How to gracefully ask someone for a letter of recommendation

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So, you’re applying for grad school or a new job. Maybe you’re even going for a volunteering gig. Most likely, those adventures require letters of recommendation. If you’ve never asked for one before, going about it can seem… tricky.


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Do you catch up with the person first? Or do you use the more direct approach? Here’s the best way to ask someone for a letter of recommendation.

If You Know Someone Really Well

Whether it’s a favorite former boss or your thesis advisor, you should casually email or give this person a call if you feel close enough.

A phone call sounds more personal, and if you don’t feel comfortable cold-calling, you can always email beforehand and ask for a reasonable time to chat.

Catch up for a bit, and then say something like, “I’ve decided to pursue X, and I feel that we had a great working relationship and you can speak to my work ethic and achievements.

Would you be willing to write me a letter of recommendation?” Easy, right? Well, if they’re really that close to you, asking won’t be so nerve-wracking as…

If You Don’t Know Someone Really Well

Sometimes, you gotta pull from a boss you had a few years back or a professor who worked with you on a certain project but wasn’t super close to you. It’s important to warm them up before asking, mainly because you’ll want to refresh their memory on everything you did together.

First, send a cordial email with a subject line that says something like “Saying hi!” or “Checking in!” Start out by asking how they are and about some part of the school or organization that they’d be able to answer.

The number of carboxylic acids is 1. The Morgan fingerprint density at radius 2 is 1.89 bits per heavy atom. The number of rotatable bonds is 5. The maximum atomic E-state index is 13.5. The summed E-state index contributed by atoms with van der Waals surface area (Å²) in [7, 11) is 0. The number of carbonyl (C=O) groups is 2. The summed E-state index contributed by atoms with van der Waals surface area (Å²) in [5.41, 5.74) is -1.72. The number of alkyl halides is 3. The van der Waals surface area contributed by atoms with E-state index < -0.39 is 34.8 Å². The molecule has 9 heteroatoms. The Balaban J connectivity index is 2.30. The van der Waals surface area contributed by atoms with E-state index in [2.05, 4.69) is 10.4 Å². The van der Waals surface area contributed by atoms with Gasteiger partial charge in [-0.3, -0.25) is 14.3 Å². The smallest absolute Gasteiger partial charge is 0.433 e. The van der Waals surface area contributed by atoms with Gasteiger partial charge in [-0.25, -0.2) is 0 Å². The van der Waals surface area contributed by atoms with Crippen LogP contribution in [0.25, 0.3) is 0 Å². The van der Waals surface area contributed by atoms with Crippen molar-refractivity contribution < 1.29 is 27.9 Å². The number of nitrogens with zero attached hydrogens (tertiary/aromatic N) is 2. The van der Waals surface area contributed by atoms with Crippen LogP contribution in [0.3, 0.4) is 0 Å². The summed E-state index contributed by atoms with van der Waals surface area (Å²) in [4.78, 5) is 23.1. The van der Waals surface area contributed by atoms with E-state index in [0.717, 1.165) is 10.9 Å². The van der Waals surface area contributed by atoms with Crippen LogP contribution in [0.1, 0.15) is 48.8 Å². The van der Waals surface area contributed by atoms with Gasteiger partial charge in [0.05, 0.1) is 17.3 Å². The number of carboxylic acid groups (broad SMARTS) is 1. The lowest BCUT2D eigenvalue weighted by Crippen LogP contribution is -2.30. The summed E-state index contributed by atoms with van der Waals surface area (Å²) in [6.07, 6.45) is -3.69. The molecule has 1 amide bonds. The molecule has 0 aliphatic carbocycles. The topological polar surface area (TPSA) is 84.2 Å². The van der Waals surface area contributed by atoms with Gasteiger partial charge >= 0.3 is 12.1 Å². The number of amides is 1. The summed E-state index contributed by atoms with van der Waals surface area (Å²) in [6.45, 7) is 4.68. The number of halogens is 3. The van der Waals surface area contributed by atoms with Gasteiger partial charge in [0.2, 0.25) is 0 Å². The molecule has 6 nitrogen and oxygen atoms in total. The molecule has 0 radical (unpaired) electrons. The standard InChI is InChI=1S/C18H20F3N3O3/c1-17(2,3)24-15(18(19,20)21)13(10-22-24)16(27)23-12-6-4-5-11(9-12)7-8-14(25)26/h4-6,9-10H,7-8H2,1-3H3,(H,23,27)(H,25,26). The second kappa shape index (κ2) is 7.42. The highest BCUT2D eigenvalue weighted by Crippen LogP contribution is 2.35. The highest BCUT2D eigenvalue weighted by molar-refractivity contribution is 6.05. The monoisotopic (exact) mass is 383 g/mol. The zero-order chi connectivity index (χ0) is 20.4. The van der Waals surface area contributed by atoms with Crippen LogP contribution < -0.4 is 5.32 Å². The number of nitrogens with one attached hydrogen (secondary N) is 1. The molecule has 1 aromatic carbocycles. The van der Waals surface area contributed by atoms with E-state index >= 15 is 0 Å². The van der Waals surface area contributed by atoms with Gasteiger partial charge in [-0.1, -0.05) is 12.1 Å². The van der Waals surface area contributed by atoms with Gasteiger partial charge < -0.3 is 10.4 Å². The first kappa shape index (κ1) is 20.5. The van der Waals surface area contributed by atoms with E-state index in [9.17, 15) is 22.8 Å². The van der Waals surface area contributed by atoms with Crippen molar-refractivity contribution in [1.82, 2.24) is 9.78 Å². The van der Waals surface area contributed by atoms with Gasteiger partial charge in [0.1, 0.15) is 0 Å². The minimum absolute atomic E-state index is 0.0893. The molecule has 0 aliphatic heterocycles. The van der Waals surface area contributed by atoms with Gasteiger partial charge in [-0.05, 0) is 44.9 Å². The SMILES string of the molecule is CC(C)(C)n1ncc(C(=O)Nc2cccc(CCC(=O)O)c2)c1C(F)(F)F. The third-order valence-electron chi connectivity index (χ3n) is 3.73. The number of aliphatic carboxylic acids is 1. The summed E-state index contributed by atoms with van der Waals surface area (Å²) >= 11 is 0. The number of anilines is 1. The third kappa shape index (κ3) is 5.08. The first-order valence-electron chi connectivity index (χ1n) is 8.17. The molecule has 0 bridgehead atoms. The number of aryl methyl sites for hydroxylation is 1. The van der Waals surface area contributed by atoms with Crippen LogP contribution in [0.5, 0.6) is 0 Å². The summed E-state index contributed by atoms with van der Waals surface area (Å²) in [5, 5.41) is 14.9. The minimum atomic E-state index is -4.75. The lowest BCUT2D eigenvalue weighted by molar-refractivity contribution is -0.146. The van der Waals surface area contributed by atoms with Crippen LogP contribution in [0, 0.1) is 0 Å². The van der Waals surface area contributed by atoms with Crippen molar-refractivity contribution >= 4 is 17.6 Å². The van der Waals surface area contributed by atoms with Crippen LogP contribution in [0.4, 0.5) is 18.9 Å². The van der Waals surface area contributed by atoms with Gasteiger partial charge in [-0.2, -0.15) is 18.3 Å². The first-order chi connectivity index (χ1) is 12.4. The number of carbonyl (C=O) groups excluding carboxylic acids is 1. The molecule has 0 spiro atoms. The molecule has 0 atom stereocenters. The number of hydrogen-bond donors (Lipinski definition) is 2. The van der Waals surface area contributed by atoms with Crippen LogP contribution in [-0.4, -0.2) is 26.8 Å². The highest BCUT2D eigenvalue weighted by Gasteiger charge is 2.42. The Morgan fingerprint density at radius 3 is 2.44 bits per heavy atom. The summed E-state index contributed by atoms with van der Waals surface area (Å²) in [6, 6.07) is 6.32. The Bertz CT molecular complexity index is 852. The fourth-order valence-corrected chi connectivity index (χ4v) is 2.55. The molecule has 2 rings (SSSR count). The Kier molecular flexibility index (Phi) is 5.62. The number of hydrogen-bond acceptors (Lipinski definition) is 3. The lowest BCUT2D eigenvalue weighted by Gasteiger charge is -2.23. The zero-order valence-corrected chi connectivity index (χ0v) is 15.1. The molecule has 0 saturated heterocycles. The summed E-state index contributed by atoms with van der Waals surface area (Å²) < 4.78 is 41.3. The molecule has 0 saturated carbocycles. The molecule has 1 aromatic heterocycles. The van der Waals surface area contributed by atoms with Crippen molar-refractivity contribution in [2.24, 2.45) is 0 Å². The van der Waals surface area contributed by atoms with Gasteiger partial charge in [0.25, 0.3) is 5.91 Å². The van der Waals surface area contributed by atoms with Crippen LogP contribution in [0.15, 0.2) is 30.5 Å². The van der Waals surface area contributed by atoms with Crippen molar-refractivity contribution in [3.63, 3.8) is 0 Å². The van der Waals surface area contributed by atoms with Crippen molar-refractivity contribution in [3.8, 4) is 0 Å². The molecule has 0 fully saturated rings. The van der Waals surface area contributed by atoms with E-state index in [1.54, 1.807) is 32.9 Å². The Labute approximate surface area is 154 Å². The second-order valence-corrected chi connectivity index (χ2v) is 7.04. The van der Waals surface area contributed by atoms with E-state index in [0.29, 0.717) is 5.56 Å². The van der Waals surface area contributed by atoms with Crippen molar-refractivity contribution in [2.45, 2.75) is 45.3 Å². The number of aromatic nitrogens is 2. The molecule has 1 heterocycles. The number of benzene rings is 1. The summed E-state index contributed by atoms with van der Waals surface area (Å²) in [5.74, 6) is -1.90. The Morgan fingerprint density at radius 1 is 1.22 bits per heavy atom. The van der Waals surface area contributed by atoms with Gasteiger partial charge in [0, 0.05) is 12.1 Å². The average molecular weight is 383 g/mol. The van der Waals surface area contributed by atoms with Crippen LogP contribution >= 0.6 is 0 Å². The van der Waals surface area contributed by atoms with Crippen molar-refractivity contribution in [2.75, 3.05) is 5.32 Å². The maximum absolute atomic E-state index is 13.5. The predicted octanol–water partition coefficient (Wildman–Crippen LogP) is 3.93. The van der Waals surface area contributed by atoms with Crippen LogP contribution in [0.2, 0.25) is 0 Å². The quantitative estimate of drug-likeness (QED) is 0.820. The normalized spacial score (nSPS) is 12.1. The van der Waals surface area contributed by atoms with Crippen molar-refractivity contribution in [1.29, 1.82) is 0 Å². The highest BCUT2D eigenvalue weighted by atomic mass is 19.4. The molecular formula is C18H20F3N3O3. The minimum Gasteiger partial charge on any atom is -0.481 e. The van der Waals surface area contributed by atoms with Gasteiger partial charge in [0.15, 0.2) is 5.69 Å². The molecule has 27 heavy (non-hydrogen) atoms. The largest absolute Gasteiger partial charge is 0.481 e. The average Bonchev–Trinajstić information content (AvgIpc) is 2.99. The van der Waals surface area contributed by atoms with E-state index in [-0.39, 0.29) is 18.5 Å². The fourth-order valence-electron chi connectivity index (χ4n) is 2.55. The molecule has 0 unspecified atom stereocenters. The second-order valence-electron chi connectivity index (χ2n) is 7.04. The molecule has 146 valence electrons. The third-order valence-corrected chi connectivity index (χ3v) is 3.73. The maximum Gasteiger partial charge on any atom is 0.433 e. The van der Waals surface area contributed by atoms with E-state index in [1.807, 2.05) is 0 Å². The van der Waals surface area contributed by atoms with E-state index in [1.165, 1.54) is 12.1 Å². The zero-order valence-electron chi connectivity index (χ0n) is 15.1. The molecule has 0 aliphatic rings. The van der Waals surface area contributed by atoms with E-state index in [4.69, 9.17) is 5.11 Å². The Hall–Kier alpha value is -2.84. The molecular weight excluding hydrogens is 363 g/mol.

For example, “How’s French class this semester? I know around this time, we were covering tenses…”

Then, after they reply, feel them out. It’s important to be honest with yourself about how you think this exchange is going. If they don’t seem super interested in speaking, maybe you shouldn’t ask them for a letter of recommendation after all, especially if you’re getting the vibe that they wouldn’t have much of substance to say about you.

But if it feels right, respond to whatever they said, and then go into your spiel: “I’ve decided to pursue X. I loved working under you, and I believe you can speak to the projects I accomplished with your guidance.

Would you be willing to write me a letter of recommendation? Thanks so much and looking forward to hearing from you soon!”

The Bottom Line

Ultimately, it’s just a question. But taking the time to speak with someone genuinely before asking a favor of them is really important. Even more important: If they agree to write you one, write them a great thank-you note, either in person or in an email, for helping you.

The personal touch goes a long way.

This article first appeared on Swirled